Exotic Crops: Burdock

2014 Spring final bed pic

I’ve learned a tremendous amount from other people’s experiences in growing crops. And so I thought it would be useful if I shared my own stories from this past year, especially because I grew a lot of different varieties on my small space. This year, as usual, I tried some crops that are uncommon in backyards.


Kinpira Gobou

Kinpira Gobou

To be clear when I say “Burdock” I mean what in Japanese is called Gobou, or ごぼう. I’ve heard there are American wild varieties of Burdock that just aren’t the same. In any case I’m thinking “tasty, shredded, with carrots, as an appetizer.”

I actually started my burdock late last spring, around May of 2013. It struggled, maybe because of poor soil in that particular spot, and never got that big. I left it there over winter, and nothing much happened. It was still small, still struggling. I was thinking of giving up and pulling it come May of 2014, when it mysteriously started to grow–a lot–and developed huge leaves. It was amazing.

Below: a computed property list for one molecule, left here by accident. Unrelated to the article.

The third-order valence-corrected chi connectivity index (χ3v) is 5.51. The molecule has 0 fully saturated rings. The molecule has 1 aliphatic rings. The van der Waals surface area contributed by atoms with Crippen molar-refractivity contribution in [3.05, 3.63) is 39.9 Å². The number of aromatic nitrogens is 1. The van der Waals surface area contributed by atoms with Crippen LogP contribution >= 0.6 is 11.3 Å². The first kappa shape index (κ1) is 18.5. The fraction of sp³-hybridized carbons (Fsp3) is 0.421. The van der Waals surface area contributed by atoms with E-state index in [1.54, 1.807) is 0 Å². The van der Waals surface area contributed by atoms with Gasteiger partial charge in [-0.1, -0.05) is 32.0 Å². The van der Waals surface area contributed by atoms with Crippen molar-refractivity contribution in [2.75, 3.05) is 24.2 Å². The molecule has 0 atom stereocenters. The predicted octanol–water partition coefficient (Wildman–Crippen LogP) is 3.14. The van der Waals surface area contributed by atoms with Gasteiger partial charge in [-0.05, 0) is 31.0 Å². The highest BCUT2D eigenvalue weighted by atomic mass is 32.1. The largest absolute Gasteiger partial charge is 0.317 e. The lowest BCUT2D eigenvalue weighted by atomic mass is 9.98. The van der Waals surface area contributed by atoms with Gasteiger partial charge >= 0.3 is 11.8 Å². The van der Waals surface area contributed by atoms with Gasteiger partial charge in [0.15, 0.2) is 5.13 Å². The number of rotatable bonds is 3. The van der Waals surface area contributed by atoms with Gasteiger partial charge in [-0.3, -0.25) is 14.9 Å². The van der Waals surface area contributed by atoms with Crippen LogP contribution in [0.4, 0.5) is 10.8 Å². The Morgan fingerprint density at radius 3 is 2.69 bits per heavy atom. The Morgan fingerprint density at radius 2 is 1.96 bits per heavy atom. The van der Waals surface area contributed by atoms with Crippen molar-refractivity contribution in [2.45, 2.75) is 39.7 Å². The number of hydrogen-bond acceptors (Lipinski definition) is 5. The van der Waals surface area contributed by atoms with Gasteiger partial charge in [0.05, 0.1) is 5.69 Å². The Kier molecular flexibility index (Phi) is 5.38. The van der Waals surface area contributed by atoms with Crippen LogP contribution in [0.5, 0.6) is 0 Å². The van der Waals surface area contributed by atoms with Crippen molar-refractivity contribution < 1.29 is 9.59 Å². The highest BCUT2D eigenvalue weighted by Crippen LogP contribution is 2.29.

Gobou 2013And so needless to say, I let it grow through summer, and the plants thrived. The roots also got very big, and by the time I went to dig it out, I’d estimate they were at least 2.5 feet deep, if not deeper. I didn’t have the energy or the space to thoroughly dig out all of the gobou roots, and so I got what I could.

This year I have a smaller gobou in the ground, Salada Musume from the Kitazawa seed company, and it initially did well. One interesting observation is that even though I’m struggling through an attack of Bagrada bug, which eats Brassica family plants (like Cabbage and Broccoli), my gobou plants have in the past gone completely untouched. Indeed, gobou are of a different plant family, Asteraceae. However the Salada Musume were perhaps too tasty to be passed up, and something ate them.

A learning here is that different varieties can have different rates of survival. So it is worth trying varieties and discovering which ones work best in your space.